Unadjusted mean and median EQ-5D index scores, mean age, and number of chronic conditions reported for the US population in 2000−2002 are shown in Table 1. Table 1 also highlights characteristics that influence EQ-5D index scores. For example, whites are older and report more chronic conditions (possibly due to greater age) than other races. Mean EQ-5D index scores decline by increasing age category, are lower for females than males, are lower for blacks and American Indians compared to whites, are higher for other races and Hispanics compared to whites, and are consistently lower for lower levels of educational attainment and poverty status compared to higher levels.
The homoskedasticity assumption (likelihood ratio test = 401.2; P < 0.001) and the normality assumption (Hausman test statistic = 2015; P < 0.001) were rejected for the classic Tobit model, suggesting that Tobit estimates may be biased. As with many health status measures in population health surveys, it appears that the EQ-5D index is not normally distributed and exhibits a significant ceiling effect (46% reported EQ-5D index = 1.0 in this sample). Given these factors, only CLAD estimates are theoretically unbiased.
Full results of the CLAD, Tobit, and OLS regressions for the MEPS general population without disease indicator variables are displayed in Table 2. Age, the number of chronic conditions (NCC), NCC2, greater levels of income (v. poor), and greater levels of education (v. no degree) were statistically significant in explaining the variation in EQ-5D index scores across all 3 methods. Greater comorbidity burden and higher levels of income had a relatively large magnitude impact on EQ-5D index scores.
The relative percentage differences in the coefficients for each analytic method are also displayed in Table 2. It is evident that point estimates vary significantly by choice of analytic method. Coefficients varied by up to 382% for Tobit estimates of bachelor's degree (0.0823) compared to CLAD (0.0171) and 191% for OLS (0.0497) v. CLAD. On average, statistically significant OLS coefficients were 60% greater in magnitude than CLAD, and Tobit estimates were 143% greater than CLAD and 69% greater than OLS.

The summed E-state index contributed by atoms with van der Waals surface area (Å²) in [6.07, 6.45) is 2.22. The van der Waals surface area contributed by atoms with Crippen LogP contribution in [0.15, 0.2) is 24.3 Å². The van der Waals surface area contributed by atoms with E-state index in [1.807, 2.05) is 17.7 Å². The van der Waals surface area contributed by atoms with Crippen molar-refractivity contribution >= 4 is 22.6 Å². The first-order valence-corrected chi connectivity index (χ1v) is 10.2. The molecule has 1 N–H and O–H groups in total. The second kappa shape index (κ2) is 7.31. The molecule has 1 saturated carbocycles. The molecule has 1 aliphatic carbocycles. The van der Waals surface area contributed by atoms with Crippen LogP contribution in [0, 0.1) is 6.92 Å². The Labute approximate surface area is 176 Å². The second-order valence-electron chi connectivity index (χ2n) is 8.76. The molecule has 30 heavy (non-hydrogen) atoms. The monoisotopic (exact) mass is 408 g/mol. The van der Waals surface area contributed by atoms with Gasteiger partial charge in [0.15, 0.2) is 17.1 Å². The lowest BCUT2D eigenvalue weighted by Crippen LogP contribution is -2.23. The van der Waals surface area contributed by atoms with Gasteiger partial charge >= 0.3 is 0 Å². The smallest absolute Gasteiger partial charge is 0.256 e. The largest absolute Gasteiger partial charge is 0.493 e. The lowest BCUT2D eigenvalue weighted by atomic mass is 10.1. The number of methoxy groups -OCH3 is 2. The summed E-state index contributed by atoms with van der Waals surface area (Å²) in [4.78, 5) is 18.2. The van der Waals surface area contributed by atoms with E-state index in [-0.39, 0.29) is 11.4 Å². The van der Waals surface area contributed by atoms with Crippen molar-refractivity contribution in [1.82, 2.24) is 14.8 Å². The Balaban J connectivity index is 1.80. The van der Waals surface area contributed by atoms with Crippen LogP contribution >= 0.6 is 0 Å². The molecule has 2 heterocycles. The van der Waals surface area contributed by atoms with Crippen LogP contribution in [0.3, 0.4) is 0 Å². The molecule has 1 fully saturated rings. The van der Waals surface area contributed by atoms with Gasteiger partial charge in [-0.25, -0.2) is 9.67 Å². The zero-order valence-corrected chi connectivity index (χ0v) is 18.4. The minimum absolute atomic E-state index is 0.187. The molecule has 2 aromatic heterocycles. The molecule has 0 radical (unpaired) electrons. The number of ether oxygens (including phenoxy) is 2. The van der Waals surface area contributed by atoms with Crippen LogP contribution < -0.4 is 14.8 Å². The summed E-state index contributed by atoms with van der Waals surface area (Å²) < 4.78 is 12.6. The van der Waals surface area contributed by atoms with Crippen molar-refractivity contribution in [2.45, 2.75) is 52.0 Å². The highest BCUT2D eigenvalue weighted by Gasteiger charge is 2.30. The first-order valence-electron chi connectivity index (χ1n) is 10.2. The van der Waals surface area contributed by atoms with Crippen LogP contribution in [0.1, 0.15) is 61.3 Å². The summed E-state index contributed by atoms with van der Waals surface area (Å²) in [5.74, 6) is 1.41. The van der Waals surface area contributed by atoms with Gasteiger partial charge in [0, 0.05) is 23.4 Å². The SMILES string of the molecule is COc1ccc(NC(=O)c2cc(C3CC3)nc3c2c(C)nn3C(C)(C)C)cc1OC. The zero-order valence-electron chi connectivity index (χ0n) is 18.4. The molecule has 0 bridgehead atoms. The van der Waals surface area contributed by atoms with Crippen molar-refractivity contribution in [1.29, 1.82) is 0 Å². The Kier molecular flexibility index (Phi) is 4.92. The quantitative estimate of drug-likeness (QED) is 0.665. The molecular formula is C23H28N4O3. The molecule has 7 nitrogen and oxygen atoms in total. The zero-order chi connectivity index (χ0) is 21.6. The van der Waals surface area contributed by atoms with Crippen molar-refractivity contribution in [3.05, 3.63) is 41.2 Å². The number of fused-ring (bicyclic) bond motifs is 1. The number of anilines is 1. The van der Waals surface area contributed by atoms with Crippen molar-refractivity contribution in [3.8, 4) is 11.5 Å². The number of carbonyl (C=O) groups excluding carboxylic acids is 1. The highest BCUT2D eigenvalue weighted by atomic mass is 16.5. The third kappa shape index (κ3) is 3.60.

Table 3 presents EQ-5D index scores for chronic ICD-9 codes resulting from CLAD regression, as well as unadjusted mean, median, and 25th and 75th percentiles. The number of individuals reporting the condition, mean age, and NCC by percentile are also presented. Estimates of the marginal disutility of each condition after adjusting for age, gender, race, ethnicity, education, income, and comorbidity, are reported for each condition. The complete set of regression coefficients for all ICD-9 codes is available online at the journal's Web site, mdm.sagepub.com.
This research augments the preliminary national catalogue of preference-based scores developed by Sullivan et al.8 by providing EQ-5D index scores associated with a wide range of chronic ICD-9 codes. The preliminary catalogue of chronic conditions was categorized by QPC and CCC codes.8 The current research adds to the existing catalogue and provides analysts with a standardized and flexible source of nationally representative preference-based scores associated with a variety of chronic ICD-9 codes that can be used in QALY estimation for cost-effectiveness analysis.
Availability of nationally representative, community-based preference scores overcomes one of the most important barriers to appropriate estimation of cost-effectiveness.1 An “off-the-shelf” catalogue of preference-based scores derived from a theory-based method provides a standardized and consistent source of preference weights.1 The preference-based scores for chronic ICD-9 codes reported in this research are based on the EQ-5D, a theory-based, previously validated health status classification system that meets all of the criteria established by the PCEHM. Specific examples of how to incorporate these estimates in cost-effectiveness analyses are provided elsewhere (see the online appendix at the journal's Web site, mdm.sagepub.com.